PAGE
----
How automated speed enforcement could save road worker lives
On this week’s edition of the Talking Michigan Transportation podcast, conversations with two people working on initiatives to protect those who build our state’s roads and bridges.
Listen now: https://www.buzzsprout.com/1374205/11108912-how-automated-speed-enforcement-could-save-road-worker-lives
Michigan House Bill 5750 would allow the Michigan Department of Transportation (MDOT) and Michigan State Police (MSP) to set up automated speed enforcement systems in segments of state roads where work is being performed.
First, John Osika, a veteran of Operating Engineers 324, representing heavy equipment operators, talks about the need for this legislation and other measures to protect workers. He recently penned an op-ed for Bridge Magazine laying out the reasons he and his colleagues support HB 5750.
He also discusses close calls he observed first-hand while working on projects.
The bill earmarks civil fine revenue from violations of section 627c first to MDOT, by implication for the cost of installing and using automated speed enforcement systems. The bill directs MDOT to deposit civil fine revenue from violations of section 627c in excess of the costs of installing and using automated speed enforcement systems into the Work Zone Safety Fund, established in the bill as a restricted fund for the purpose of improving work zone safety.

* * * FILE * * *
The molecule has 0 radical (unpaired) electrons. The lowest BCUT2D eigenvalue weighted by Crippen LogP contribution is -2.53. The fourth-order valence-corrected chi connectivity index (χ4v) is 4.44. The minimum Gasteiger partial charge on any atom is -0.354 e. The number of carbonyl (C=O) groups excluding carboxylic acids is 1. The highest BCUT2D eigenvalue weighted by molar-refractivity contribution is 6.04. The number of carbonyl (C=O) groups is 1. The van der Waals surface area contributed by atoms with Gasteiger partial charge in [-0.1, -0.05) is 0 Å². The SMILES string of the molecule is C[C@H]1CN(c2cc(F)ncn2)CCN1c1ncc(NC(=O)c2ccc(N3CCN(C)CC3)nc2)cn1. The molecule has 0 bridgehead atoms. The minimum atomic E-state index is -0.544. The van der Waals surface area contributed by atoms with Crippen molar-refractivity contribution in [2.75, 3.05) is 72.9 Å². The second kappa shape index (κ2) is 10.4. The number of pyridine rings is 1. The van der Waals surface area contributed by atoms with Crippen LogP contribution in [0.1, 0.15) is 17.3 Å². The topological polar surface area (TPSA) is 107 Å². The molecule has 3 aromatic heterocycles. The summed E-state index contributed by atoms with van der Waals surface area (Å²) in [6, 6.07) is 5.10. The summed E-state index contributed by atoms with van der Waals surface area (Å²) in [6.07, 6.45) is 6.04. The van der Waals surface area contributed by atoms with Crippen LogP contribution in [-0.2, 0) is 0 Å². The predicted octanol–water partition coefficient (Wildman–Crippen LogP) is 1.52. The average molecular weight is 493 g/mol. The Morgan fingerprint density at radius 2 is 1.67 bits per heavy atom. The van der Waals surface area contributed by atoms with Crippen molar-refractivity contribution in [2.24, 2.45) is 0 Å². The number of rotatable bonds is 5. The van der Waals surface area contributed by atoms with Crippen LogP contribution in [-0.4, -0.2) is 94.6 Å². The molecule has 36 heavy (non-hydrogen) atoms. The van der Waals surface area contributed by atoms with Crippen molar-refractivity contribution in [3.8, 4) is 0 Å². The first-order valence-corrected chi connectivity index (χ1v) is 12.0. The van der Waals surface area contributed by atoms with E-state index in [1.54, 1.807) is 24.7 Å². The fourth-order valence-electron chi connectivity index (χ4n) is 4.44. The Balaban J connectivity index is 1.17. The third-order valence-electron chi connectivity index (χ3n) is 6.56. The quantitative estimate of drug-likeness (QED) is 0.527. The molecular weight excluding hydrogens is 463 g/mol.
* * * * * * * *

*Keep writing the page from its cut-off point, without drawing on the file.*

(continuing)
Later, Lindsey Renner, MDOT construction operations engineer who is transitioning from her role as work zone manager, talks about the potential benefits of automated speed enforcement. These benefits have been measured in other states, including Maryland where a 2016 report documented a 10 percent reduction in speeds in Montgomery County.
The House Fiscal Agency analysis says the bill would limit use of automated speed enforcement system to streets and highways under MDOT jurisdiction (state trunkline highways) and only in work zones when workers are present. The bill would have no impact on local road agencies.
Podcast photo: Road work ahead sign.
First portrait: John Osika, training director of Michigan-based Operating Engineers 324.
Second portrait: MDOT construction operations engineer.